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But locals know a secret – winter sunsets are even better.
Of course, they don’t come with warm rays on the sand, but Door County’s winter light is spectacular to behold even from underneath warm layers and a thick hat. It’s not just an opinion either. Winter sunrises and sunsets bring spectacular light for scientific reasons.
Stephen F. Corfidi of the National Weather Service explained it in detail in a 2014 paper, but we’ll just summarize. The colors of the sun and sky are based on how the light enters and travels through the atmosphere. Dust and pollution particles in the air scatter light, reducing the intensity of the colors we see from the Earth’s surface.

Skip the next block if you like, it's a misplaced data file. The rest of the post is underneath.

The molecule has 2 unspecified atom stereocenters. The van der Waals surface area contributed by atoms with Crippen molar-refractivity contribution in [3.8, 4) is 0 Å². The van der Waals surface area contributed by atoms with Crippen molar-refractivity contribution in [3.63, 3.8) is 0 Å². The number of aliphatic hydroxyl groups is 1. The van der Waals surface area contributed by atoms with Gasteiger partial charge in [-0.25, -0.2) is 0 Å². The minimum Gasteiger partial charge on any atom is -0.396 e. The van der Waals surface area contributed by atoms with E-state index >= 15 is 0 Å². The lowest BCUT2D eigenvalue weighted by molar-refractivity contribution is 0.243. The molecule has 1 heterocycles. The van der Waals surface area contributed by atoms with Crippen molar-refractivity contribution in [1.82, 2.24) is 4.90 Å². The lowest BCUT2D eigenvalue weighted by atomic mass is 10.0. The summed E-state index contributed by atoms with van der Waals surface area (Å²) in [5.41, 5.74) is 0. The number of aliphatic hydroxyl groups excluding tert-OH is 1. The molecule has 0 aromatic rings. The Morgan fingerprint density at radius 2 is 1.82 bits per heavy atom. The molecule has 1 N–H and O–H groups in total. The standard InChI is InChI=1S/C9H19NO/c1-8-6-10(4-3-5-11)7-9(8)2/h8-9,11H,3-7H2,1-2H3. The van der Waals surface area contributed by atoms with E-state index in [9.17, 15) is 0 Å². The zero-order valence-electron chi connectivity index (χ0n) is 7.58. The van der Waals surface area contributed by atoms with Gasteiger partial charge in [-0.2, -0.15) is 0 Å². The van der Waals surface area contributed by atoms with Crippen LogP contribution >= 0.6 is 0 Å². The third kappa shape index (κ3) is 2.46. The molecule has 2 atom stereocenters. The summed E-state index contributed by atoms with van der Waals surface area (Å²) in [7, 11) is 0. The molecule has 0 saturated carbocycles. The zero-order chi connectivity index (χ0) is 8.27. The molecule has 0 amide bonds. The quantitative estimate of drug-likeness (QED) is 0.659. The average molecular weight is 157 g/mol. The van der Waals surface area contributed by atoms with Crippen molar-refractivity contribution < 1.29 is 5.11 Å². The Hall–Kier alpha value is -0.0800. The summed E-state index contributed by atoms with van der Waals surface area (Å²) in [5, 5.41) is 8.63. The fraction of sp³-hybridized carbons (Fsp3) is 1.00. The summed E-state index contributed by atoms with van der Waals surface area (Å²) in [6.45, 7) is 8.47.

“Because air circulation is more sluggish during the summer, and because the photochemical reactions which result in the formation of smog and haze proceed most rapidly at that time of the year, late fall and winter are the most favored times for sunrise and sunset viewing over most of the United States,” Corfidi writes.
The crisp, clean air of late fall and winter thus make for brighter colors.
For photo buffs, it’s also a great time to get pics because there’s simply less competition. You have to be a little more hearty and dedicated to venture out for that perfect shot in the cold. It’s worth it for that stunning sunset framed by the formations of winter – iced over piers, snow-covered buildings, or waves of ice pads.
For those hunting sunrise shots, the winter offers another great advantage – sunrise comes later! A typical winter sunrise in Door County occurs between 7:00 and 7:30 am, meaning you don’t have to stumble out of bed at 4:30 am to catch a glimpse.
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